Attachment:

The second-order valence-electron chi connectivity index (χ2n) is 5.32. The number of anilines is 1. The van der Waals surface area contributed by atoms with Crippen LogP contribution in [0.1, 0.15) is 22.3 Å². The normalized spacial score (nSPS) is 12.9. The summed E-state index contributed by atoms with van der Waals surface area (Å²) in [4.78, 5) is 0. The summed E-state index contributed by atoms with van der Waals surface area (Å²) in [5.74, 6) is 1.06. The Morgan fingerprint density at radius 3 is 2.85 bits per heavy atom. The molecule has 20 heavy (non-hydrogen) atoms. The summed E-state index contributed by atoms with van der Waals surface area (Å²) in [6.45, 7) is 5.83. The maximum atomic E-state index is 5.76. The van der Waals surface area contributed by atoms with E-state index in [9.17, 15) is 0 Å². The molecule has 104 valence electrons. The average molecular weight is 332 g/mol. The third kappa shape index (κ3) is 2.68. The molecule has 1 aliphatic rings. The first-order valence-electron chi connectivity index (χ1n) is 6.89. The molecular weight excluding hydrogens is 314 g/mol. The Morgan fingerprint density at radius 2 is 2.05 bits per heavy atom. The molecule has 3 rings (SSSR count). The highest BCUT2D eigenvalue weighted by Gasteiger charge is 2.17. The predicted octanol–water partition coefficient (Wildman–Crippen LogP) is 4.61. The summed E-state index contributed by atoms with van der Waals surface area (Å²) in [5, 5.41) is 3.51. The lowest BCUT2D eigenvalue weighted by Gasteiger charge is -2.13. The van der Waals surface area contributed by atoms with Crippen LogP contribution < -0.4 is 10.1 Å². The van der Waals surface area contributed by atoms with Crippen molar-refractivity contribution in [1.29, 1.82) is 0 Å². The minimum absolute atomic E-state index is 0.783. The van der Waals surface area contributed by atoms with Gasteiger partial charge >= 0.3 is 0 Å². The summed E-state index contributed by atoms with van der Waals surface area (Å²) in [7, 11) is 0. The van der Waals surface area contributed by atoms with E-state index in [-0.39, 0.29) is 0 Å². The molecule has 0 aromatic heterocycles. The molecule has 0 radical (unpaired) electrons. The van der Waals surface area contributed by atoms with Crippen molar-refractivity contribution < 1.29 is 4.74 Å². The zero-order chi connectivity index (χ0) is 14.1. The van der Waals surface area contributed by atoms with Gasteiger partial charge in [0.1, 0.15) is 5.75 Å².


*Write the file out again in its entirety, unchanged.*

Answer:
The second-order valence-electron chi connectivity index (χ2n) is 5.32. The number of anilines is 1. The van der Waals surface area contributed by atoms with Crippen LogP contribution in [0.1, 0.15) is 22.3 Å². The normalized spacial score (nSPS) is 12.9. The summed E-state index contributed by atoms with van der Waals surface area (Å²) in [4.78, 5) is 0. The summed E-state index contributed by atoms with van der Waals surface area (Å²) in [5.74, 6) is 1.06. The Morgan fingerprint density at radius 3 is 2.85 bits per heavy atom. The molecule has 20 heavy (non-hydrogen) atoms. The summed E-state index contributed by atoms with van der Waals surface area (Å²) in [6.45, 7) is 5.83. The maximum atomic E-state index is 5.76. The van der Waals surface area contributed by atoms with E-state index in [9.17, 15) is 0 Å². The molecule has 104 valence electrons. The average molecular weight is 332 g/mol. The third kappa shape index (κ3) is 2.68. The molecule has 1 aliphatic rings. The first-order valence-electron chi connectivity index (χ1n) is 6.89. The molecular weight excluding hydrogens is 314 g/mol. The Morgan fingerprint density at radius 2 is 2.05 bits per heavy atom. The molecule has 3 rings (SSSR count). The highest BCUT2D eigenvalue weighted by Gasteiger charge is 2.17. The predicted octanol–water partition coefficient (Wildman–Crippen LogP) is 4.61. The summed E-state index contributed by atoms with van der Waals surface area (Å²) in [5, 5.41) is 3.51. The lowest BCUT2D eigenvalue weighted by Gasteiger charge is -2.13. The van der Waals surface area contributed by atoms with Crippen LogP contribution < -0.4 is 10.1 Å². The van der Waals surface area contributed by atoms with Crippen molar-refractivity contribution in [1.29, 1.82) is 0 Å². The minimum absolute atomic E-state index is 0.783. The van der Waals surface area contributed by atoms with Gasteiger partial charge >= 0.3 is 0 Å². The summed E-state index contributed by atoms with van der Waals surface area (Å²) in [7, 11) is 0. The van der Waals surface area contributed by atoms with E-state index in [-0.39, 0.29) is 0 Å². The molecule has 0 aromatic heterocycles. The molecule has 0 radical (unpaired) electrons. The van der Waals surface area contributed by atoms with Crippen molar-refractivity contribution < 1.29 is 4.74 Å². The zero-order chi connectivity index (χ0) is 14.1. The van der Waals surface area contributed by atoms with Gasteiger partial charge in [0.1, 0.15) is 5.75 Å².